Beta readers are not all about glowing praise.  Every writer likes to hear that a reader enjoys his or her work, but the purpose of a beta reader is to help improve the piece.  In order to do that, you have to be honest about it.  If you read the manuscript and something doesn't work, let the writer know it doesn't work.  (If you have a feel for why it's not working, all the better!)  If a character feels flat, tell the writer.  Perhaps he or she just hasn't spent as much time developing that character and it's an easy fix.  But if these comments aren't expressed to the writer, the piece will never be it's best, and you and the writer will both have wasted your time.  If you like something about the piece, be sure to express that, too, but don't be afraid to share your concerns.  Writers should be able to take criticism, after all!

Being a beta reader can be a very rewarding experience.  You're involved in the writer's creative process, and if the piece you read is published, you can know you had a hand in it.  However, it is a relationship that involves a lot of communication, a lot of patience, and even more than that, a willingness to be open to the personal creativity of another person.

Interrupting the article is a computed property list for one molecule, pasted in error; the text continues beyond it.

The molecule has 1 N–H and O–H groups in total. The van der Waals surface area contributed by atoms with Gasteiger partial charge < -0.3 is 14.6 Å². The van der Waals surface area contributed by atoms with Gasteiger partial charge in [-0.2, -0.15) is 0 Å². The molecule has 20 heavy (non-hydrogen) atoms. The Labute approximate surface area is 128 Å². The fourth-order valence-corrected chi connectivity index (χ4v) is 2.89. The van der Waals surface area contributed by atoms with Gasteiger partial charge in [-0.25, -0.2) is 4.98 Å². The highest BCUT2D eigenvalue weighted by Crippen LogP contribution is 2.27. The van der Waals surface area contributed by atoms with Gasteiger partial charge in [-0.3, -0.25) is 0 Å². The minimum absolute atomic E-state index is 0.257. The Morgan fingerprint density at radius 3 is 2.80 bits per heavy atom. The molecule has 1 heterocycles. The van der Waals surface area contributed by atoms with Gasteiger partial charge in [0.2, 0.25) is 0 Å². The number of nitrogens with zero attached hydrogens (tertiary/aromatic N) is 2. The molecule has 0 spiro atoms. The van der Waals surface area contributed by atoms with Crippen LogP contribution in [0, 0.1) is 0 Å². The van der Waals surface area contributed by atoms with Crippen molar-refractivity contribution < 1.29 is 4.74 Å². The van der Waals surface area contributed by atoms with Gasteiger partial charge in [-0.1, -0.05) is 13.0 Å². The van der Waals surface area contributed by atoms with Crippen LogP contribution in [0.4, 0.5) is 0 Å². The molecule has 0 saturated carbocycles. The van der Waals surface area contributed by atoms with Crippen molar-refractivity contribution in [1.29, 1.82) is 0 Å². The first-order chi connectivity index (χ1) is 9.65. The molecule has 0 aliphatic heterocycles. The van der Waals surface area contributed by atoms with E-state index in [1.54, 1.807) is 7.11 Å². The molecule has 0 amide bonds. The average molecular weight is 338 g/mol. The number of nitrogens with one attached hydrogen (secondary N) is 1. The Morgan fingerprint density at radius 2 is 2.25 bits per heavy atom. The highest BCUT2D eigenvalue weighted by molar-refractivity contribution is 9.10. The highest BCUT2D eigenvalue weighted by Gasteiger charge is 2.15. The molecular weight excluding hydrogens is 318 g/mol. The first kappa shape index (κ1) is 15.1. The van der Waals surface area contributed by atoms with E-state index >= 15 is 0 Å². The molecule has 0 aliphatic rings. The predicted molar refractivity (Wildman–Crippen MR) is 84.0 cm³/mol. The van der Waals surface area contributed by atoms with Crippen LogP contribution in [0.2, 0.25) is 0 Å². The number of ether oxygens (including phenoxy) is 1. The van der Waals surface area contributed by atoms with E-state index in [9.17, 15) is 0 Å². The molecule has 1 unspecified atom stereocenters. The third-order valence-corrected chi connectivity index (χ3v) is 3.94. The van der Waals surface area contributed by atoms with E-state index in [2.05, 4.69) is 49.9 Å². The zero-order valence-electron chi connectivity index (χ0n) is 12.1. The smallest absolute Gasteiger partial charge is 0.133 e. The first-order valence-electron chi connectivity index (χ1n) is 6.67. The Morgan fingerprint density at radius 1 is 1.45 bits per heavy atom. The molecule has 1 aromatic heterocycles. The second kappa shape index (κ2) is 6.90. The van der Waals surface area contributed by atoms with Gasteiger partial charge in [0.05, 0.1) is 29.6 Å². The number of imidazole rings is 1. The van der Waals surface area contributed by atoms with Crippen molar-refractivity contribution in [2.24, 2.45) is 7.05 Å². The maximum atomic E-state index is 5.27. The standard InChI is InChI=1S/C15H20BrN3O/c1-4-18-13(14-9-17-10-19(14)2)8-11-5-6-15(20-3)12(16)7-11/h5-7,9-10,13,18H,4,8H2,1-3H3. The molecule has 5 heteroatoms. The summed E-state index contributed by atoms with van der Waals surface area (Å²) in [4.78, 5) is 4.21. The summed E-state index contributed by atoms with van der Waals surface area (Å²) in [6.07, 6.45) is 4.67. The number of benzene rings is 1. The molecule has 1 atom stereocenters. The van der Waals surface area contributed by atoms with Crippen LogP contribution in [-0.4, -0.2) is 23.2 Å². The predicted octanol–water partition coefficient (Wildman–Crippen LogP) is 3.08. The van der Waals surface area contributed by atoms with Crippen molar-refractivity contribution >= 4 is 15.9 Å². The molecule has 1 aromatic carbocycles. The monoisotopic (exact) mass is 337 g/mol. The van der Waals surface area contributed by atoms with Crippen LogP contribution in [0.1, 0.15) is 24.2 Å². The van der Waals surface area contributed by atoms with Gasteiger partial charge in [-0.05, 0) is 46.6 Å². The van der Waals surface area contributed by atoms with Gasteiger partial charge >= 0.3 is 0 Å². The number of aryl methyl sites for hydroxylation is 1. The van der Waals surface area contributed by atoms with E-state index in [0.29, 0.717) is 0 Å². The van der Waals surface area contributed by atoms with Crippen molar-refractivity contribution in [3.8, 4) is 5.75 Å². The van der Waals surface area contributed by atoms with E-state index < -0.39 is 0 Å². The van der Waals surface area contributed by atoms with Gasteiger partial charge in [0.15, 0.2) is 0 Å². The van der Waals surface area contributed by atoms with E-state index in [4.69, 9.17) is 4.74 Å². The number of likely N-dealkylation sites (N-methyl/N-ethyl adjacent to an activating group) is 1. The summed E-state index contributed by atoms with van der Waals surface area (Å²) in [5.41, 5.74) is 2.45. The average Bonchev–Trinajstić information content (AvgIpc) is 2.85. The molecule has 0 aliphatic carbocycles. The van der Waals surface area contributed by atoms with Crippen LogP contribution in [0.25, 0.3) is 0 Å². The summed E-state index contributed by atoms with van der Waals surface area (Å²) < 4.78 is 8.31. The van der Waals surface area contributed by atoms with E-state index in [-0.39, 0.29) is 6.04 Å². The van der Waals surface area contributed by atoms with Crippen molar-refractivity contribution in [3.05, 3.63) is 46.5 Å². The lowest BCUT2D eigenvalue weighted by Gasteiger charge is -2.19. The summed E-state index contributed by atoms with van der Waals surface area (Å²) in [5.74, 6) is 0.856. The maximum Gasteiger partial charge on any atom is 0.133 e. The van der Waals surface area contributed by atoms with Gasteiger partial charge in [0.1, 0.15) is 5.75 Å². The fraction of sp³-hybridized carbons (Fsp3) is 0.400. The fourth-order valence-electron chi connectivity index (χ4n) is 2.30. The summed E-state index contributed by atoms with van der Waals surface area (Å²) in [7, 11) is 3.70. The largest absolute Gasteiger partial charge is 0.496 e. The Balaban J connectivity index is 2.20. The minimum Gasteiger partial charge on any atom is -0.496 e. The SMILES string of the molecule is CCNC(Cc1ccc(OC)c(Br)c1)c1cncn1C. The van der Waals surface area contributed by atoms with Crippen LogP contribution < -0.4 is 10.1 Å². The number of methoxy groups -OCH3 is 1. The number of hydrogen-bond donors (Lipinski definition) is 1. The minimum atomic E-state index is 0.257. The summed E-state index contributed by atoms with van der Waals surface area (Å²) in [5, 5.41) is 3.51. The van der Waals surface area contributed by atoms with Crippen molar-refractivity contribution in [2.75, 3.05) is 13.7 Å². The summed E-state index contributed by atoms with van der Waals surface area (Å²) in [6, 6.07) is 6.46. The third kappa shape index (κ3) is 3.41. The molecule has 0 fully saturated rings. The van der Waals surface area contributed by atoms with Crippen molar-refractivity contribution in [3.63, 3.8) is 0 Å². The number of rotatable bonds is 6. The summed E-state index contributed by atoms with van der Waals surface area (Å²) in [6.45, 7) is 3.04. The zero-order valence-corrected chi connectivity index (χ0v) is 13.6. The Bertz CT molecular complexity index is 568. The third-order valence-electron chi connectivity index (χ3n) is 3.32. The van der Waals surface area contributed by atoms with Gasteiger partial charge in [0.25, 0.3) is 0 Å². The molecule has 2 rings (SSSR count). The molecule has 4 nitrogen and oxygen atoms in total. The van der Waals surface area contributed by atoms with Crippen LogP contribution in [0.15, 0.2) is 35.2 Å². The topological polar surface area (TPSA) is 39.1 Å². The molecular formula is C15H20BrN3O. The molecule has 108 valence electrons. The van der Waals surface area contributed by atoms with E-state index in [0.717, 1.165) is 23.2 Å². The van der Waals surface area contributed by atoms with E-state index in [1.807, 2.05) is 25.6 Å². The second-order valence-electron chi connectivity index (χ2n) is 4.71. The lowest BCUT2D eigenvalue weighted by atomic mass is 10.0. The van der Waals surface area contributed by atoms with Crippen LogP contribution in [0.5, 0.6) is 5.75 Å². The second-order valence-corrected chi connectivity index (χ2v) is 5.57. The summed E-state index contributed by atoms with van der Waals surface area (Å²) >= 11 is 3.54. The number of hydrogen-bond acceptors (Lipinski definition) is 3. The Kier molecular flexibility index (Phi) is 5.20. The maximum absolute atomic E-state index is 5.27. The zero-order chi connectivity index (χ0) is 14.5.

If you're asked to be a beta reader, remember that it is something that should be taken very seriously.  If you can't take it seriously, thank the writer for asking, but suggest they choose someone else instead.

And happy reading!

20 October 2008

Relaxation Techniques

Even when things get crazy busy, there are moments I need to step away from my office space, take a deep breath, and let myself relax a bitteen.  Crazy busyness is wonderful when your livelihood depends on how busy you are at scribbling, but everyone needs to take time to relax at least a little to keep from getting overly stressed.  Even if you think you don't have time, you should make time regularly for relaxation.